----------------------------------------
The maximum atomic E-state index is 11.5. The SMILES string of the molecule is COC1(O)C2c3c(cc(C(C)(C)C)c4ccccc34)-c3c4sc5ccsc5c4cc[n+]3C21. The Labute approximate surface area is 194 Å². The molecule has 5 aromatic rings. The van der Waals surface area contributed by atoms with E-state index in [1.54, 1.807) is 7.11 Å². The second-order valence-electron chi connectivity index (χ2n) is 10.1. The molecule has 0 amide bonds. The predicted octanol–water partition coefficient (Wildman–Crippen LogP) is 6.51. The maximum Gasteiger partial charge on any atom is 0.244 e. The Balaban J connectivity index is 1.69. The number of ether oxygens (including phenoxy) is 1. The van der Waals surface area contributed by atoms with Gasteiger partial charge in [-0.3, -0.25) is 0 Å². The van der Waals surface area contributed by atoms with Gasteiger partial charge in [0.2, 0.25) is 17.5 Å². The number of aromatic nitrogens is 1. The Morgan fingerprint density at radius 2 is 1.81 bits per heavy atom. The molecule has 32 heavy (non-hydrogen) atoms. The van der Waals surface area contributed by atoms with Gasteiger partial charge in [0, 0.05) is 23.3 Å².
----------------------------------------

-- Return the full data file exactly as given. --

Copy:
The maximum atomic E-state index is 11.5. The SMILES string of the molecule is COC1(O)C2c3c(cc(C(C)(C)C)c4ccccc34)-c3c4sc5ccsc5c4cc[n+]3C21. The Labute approximate surface area is 194 Å². The molecule has 5 aromatic rings. The van der Waals surface area contributed by atoms with E-state index in [1.54, 1.807) is 7.11 Å². The second-order valence-electron chi connectivity index (χ2n) is 10.1. The molecule has 0 amide bonds. The predicted octanol–water partition coefficient (Wildman–Crippen LogP) is 6.51. The maximum Gasteiger partial charge on any atom is 0.244 e. The Balaban J connectivity index is 1.69. The number of ether oxygens (including phenoxy) is 1. The van der Waals surface area contributed by atoms with Gasteiger partial charge in [-0.3, -0.25) is 0 Å². The van der Waals surface area contributed by atoms with Gasteiger partial charge in [0.2, 0.25) is 17.5 Å². The number of aromatic nitrogens is 1. The Morgan fingerprint density at radius 2 is 1.81 bits per heavy atom. The molecule has 32 heavy (non-hydrogen) atoms. The van der Waals surface area contributed by atoms with Gasteiger partial charge in [0, 0.05) is 23.3 Å².